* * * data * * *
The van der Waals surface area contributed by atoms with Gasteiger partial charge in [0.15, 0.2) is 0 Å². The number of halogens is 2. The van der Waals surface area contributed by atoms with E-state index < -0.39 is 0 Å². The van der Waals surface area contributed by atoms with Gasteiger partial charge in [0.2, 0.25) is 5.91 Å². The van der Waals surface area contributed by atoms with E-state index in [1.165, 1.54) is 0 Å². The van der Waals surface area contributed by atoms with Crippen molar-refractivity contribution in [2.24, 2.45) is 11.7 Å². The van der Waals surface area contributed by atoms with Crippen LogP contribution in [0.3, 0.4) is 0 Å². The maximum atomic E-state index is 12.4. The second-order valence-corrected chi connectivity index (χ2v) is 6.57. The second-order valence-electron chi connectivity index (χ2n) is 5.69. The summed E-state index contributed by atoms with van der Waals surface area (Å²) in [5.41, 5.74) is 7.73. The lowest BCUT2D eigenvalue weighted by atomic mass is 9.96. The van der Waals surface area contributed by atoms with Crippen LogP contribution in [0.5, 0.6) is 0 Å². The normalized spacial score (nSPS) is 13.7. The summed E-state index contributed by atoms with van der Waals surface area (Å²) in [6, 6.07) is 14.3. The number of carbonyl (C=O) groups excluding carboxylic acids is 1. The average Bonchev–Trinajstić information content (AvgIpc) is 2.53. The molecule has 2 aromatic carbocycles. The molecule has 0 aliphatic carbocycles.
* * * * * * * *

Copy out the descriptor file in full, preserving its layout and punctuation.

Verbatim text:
The van der Waals surface area contributed by atoms with Gasteiger partial charge in [0.15, 0.2) is 0 Å². The number of halogens is 2. The van der Waals surface area contributed by atoms with E-state index < -0.39 is 0 Å². The van der Waals surface area contributed by atoms with Gasteiger partial charge in [0.2, 0.25) is 5.91 Å². The van der Waals surface area contributed by atoms with E-state index in [1.165, 1.54) is 0 Å². The van der Waals surface area contributed by atoms with Crippen molar-refractivity contribution in [2.24, 2.45) is 11.7 Å². The van der Waals surface area contributed by atoms with Crippen LogP contribution in [0.3, 0.4) is 0 Å². The maximum atomic E-state index is 12.4. The second-order valence-corrected chi connectivity index (χ2v) is 6.57. The second-order valence-electron chi connectivity index (χ2n) is 5.69. The summed E-state index contributed by atoms with van der Waals surface area (Å²) in [5.41, 5.74) is 7.73. The lowest BCUT2D eigenvalue weighted by atomic mass is 9.96. The van der Waals surface area contributed by atoms with Crippen LogP contribution in [0.5, 0.6) is 0 Å². The normalized spacial score (nSPS) is 13.7. The summed E-state index contributed by atoms with van der Waals surface area (Å²) in [6, 6.07) is 14.3. The number of carbonyl (C=O) groups excluding carboxylic acids is 1. The average Bonchev–Trinajstić information content (AvgIpc) is 2.53. The molecule has 2 aromatic carbocycles. The molecule has 0 aliphatic carbocycles.